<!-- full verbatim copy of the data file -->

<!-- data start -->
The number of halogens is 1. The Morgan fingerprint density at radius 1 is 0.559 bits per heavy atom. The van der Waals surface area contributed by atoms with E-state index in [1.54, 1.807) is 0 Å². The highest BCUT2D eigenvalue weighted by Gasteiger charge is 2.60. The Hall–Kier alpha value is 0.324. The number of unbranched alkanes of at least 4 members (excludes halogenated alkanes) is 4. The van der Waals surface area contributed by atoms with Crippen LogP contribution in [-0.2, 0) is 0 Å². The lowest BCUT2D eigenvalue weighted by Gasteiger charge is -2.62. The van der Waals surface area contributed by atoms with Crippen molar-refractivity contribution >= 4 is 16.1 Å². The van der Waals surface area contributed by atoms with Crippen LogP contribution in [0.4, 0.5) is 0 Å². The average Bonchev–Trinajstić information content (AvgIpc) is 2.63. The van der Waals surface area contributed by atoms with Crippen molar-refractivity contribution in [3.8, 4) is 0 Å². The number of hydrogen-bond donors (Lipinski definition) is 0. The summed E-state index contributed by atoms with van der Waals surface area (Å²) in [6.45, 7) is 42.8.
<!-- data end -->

The number of halogens is 1. The Morgan fingerprint density at radius 1 is 0.559 bits per heavy atom. The van der Waals surface area contributed by atoms with E-state index in [1.54, 1.807) is 0 Å². The highest BCUT2D eigenvalue weighted by Gasteiger charge is 2.60. The Hall–Kier alpha value is 0.324. The number of unbranched alkanes of at least 4 members (excludes halogenated alkanes) is 4. The van der Waals surface area contributed by atoms with Crippen LogP contribution in [-0.2, 0) is 0 Å². The lowest BCUT2D eigenvalue weighted by Gasteiger charge is -2.62. The van der Waals surface area contributed by atoms with Crippen molar-refractivity contribution >= 4 is 16.1 Å². The van der Waals surface area contributed by atoms with Crippen LogP contribution in [0.4, 0.5) is 0 Å². The average Bonchev–Trinajstić information content (AvgIpc) is 2.63. The van der Waals surface area contributed by atoms with Crippen molar-refractivity contribution in [3.8, 4) is 0 Å². The number of hydrogen-bond donors (Lipinski definition) is 0. The summed E-state index contributed by atoms with van der Waals surface area (Å²) in [6.45, 7) is 42.8.